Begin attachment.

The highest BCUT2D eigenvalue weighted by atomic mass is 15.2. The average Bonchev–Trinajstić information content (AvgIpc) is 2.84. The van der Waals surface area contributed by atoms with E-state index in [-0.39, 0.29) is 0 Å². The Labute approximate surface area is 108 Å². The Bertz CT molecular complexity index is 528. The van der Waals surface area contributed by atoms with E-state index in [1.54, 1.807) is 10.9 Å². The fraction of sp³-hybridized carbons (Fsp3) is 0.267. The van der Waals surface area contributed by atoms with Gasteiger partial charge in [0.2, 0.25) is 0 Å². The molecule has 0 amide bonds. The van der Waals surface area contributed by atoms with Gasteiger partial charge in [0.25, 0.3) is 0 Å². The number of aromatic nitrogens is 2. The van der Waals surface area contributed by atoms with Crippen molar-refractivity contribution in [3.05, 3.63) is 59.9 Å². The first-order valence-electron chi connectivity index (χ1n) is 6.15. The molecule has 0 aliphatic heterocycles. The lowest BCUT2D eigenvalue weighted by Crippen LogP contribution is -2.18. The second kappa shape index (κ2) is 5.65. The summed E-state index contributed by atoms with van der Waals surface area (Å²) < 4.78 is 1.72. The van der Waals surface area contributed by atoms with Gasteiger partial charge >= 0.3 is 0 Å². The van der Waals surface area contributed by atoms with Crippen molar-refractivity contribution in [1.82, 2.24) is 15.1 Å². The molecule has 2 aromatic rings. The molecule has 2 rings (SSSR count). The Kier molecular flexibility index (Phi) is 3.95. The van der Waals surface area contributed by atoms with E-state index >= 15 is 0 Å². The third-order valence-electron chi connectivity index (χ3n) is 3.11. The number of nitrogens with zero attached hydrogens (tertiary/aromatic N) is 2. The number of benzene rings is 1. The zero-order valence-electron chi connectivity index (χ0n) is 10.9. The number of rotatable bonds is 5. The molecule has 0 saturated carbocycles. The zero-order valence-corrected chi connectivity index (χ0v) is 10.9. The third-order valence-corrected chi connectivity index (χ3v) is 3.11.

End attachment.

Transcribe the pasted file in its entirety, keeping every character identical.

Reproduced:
The highest BCUT2D eigenvalue weighted by atomic mass is 15.2. The average Bonchev–Trinajstić information content (AvgIpc) is 2.84. The van der Waals surface area contributed by atoms with E-state index in [-0.39, 0.29) is 0 Å². The Labute approximate surface area is 108 Å². The Bertz CT molecular complexity index is 528. The van der Waals surface area contributed by atoms with E-state index in [1.54, 1.807) is 10.9 Å². The fraction of sp³-hybridized carbons (Fsp3) is 0.267. The van der Waals surface area contributed by atoms with Gasteiger partial charge in [0.2, 0.25) is 0 Å². The molecule has 0 amide bonds. The van der Waals surface area contributed by atoms with Gasteiger partial charge in [0.25, 0.3) is 0 Å². The number of aromatic nitrogens is 2. The van der Waals surface area contributed by atoms with Crippen molar-refractivity contribution in [3.05, 3.63) is 59.9 Å². The first-order valence-electron chi connectivity index (χ1n) is 6.15. The molecule has 0 aliphatic heterocycles. The lowest BCUT2D eigenvalue weighted by Crippen LogP contribution is -2.18. The second kappa shape index (κ2) is 5.65. The summed E-state index contributed by atoms with van der Waals surface area (Å²) < 4.78 is 1.72. The van der Waals surface area contributed by atoms with Gasteiger partial charge >= 0.3 is 0 Å². The van der Waals surface area contributed by atoms with Crippen molar-refractivity contribution in [1.82, 2.24) is 15.1 Å². The molecule has 2 aromatic rings. The molecule has 2 rings (SSSR count). The Kier molecular flexibility index (Phi) is 3.95. The van der Waals surface area contributed by atoms with E-state index >= 15 is 0 Å². The third-order valence-electron chi connectivity index (χ3n) is 3.11. The number of nitrogens with zero attached hydrogens (tertiary/aromatic N) is 2. The number of benzene rings is 1. The zero-order valence-electron chi connectivity index (χ0n) is 10.9. The number of rotatable bonds is 5. The molecule has 0 saturated carbocycles. The zero-order valence-corrected chi connectivity index (χ0v) is 10.9. The third-order valence-corrected chi connectivity index (χ3v) is 3.11.